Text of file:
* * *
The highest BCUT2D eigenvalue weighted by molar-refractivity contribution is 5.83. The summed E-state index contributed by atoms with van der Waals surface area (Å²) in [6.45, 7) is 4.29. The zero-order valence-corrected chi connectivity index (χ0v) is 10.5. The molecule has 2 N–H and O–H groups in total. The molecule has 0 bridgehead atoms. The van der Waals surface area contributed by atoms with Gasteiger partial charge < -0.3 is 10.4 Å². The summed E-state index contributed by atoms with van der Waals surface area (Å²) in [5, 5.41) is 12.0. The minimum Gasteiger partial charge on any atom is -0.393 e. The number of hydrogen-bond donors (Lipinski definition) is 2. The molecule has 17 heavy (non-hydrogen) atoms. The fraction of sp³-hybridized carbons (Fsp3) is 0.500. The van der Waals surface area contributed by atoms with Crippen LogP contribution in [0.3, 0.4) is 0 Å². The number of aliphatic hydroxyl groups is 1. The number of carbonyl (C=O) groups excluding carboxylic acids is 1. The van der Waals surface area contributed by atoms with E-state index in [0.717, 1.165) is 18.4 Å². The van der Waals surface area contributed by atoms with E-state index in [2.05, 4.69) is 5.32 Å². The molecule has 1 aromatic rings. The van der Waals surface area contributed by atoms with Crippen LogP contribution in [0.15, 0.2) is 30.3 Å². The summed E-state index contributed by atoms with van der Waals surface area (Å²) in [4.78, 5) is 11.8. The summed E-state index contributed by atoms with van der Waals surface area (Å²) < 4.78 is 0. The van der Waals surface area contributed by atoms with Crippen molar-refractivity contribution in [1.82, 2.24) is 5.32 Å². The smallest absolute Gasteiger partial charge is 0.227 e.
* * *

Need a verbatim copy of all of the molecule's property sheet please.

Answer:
The highest BCUT2D eigenvalue weighted by molar-refractivity contribution is 5.83. The summed E-state index contributed by atoms with van der Waals surface area (Å²) in [6.45, 7) is 4.29. The zero-order valence-corrected chi connectivity index (χ0v) is 10.5. The molecule has 2 N–H and O–H groups in total. The molecule has 0 bridgehead atoms. The van der Waals surface area contributed by atoms with Gasteiger partial charge < -0.3 is 10.4 Å². The summed E-state index contributed by atoms with van der Waals surface area (Å²) in [5, 5.41) is 12.0. The minimum Gasteiger partial charge on any atom is -0.393 e. The number of hydrogen-bond donors (Lipinski definition) is 2. The molecule has 17 heavy (non-hydrogen) atoms. The fraction of sp³-hybridized carbons (Fsp3) is 0.500. The van der Waals surface area contributed by atoms with Crippen LogP contribution in [0.3, 0.4) is 0 Å². The number of aliphatic hydroxyl groups is 1. The number of carbonyl (C=O) groups excluding carboxylic acids is 1. The van der Waals surface area contributed by atoms with E-state index in [0.717, 1.165) is 18.4 Å². The van der Waals surface area contributed by atoms with E-state index in [2.05, 4.69) is 5.32 Å². The molecule has 1 aromatic rings. The van der Waals surface area contributed by atoms with Crippen LogP contribution in [0.15, 0.2) is 30.3 Å². The summed E-state index contributed by atoms with van der Waals surface area (Å²) in [4.78, 5) is 11.8. The summed E-state index contributed by atoms with van der Waals surface area (Å²) < 4.78 is 0. The van der Waals surface area contributed by atoms with Crippen molar-refractivity contribution in [1.82, 2.24) is 5.32 Å². The smallest absolute Gasteiger partial charge is 0.227 e.